Thursday, January 21, 2010

How Minor League Hockey Should Be

Andy MacWilliams is known to tell the story of how in 1977, the front office staff of the Cincinnati Stingers were answering the telephones with: "Cincinnati Stingers - National Hockey League (NHL)," in anticipation of the announcement that would come later in the day, declaring the Cincinnati World Hockey Association (WHA) franchise as part of the WHA's merger deal with the NHL. MacWilliams, the former Stingers radio broadcaster who would later become the voice of the Xavier Musketeers, would be disappointed along with the rest of the front office when they were informed that the merger deal had been voted down by the NHL.

The Stingers would go on for a few more seasons in the WHA until they were left out an eventual final merger of the two leagues. The team would attempt to survive as a minor league franchise in the Central Hockey League, but would fold just 33 games into the 1979-1980 season. After just four seasons, the only major league hockey franchise to call Cincinnati home was gone and despite a series of NHL exhibition games in the years following the Stingers demise, an NHL expansion franchise known as the Blue Jackets would come to call Columbus, Ohio's state-of-the-art Nationwide Arena home in 2001. Despite the Queen City's lack of success in securing an NHL franchise, Cincinnati has had and continues to have a proud history in minor league hockey.

- A replica vintage Cincinnati Stingers jersey that I own.

Whether it was the multi-championship winning Mohawks and Swords or the Mighty Ducks and Cyclones who co-existed in top tier minor leagues across town from each other, Cincinnati has been home to numerous minor league teams, NHL alumni and most importantly; passionate fans. The well known Cyclones franchise would fold after the 2003-2004 season and the cross-town Mighty Ducks would suspend operations at the Cincinnati Gardens following the 2004-2005 season upon losing their NHL affiliation. The Ducks would be renamed the Cincinnati Railraiders and were set to play for the 2006-2007 season, but despite strong local support, plans for the team would be scrapped after again failing to secure an NHL affiliate to help front the team's costs. With no hockey team in town and Nederlander Entertainment looking for a regular tenant to play in their recently acquired US Bank Arena, the company purchased the suspended Cyclones franchise and brought it back to life. While the Cyclones return has yielded a championship season and a return to hockey in town, many fans, such as myself, feel there's something left to be desired.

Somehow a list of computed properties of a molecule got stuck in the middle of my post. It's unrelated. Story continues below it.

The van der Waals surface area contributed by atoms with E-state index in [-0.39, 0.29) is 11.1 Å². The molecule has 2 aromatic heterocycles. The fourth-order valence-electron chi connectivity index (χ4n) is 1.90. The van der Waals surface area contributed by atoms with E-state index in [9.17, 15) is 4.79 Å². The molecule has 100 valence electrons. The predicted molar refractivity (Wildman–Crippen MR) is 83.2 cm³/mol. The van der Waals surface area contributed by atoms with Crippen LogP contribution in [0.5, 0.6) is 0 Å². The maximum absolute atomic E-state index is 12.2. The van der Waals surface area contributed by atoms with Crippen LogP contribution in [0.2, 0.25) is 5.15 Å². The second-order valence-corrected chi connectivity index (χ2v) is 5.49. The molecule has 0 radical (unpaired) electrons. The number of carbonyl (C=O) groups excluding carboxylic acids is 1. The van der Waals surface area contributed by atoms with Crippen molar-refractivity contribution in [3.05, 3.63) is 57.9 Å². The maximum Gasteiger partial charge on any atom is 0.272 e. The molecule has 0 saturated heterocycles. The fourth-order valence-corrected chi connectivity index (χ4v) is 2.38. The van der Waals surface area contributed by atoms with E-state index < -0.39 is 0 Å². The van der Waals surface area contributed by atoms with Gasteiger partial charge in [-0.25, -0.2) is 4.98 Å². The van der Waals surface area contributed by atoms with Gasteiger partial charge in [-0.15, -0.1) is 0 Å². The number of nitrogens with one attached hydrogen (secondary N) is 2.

- A sign for the offices of the Cincinnati Railraiders American Hockey League team still remains in the Cincinnati Gardens. After failing to secure an affiliation with an NHL team, the Railraiders never took the ice.